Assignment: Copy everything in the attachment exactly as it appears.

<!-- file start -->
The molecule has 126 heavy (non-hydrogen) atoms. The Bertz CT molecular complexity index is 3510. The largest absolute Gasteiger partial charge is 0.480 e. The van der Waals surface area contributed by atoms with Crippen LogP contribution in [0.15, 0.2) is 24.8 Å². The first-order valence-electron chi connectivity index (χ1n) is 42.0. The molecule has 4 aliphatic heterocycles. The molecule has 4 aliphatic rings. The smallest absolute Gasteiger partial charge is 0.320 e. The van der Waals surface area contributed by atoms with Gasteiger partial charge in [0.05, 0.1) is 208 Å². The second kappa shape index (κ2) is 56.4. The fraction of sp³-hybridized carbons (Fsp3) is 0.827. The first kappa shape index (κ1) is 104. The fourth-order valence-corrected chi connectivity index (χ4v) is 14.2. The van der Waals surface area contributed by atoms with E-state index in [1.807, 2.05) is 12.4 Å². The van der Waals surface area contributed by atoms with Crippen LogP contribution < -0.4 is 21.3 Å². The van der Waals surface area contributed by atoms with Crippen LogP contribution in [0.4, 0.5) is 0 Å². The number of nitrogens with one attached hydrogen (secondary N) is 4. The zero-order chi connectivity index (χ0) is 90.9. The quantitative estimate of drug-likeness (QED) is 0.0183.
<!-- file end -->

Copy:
The molecule has 126 heavy (non-hydrogen) atoms. The Bertz CT molecular complexity index is 3510. The largest absolute Gasteiger partial charge is 0.480 e. The van der Waals surface area contributed by atoms with Crippen LogP contribution in [0.15, 0.2) is 24.8 Å². The first-order valence-electron chi connectivity index (χ1n) is 42.0. The molecule has 4 aliphatic heterocycles. The molecule has 4 aliphatic rings. The smallest absolute Gasteiger partial charge is 0.320 e. The van der Waals surface area contributed by atoms with Gasteiger partial charge in [0.05, 0.1) is 208 Å². The second kappa shape index (κ2) is 56.4. The fraction of sp³-hybridized carbons (Fsp3) is 0.827. The first kappa shape index (κ1) is 104. The fourth-order valence-corrected chi connectivity index (χ4v) is 14.2. The van der Waals surface area contributed by atoms with E-state index in [1.807, 2.05) is 12.4 Å². The van der Waals surface area contributed by atoms with Crippen LogP contribution < -0.4 is 21.3 Å². The van der Waals surface area contributed by atoms with Crippen LogP contribution in [0.4, 0.5) is 0 Å². The number of nitrogens with one attached hydrogen (secondary N) is 4. The zero-order chi connectivity index (χ0) is 90.9. The quantitative estimate of drug-likeness (QED) is 0.0183.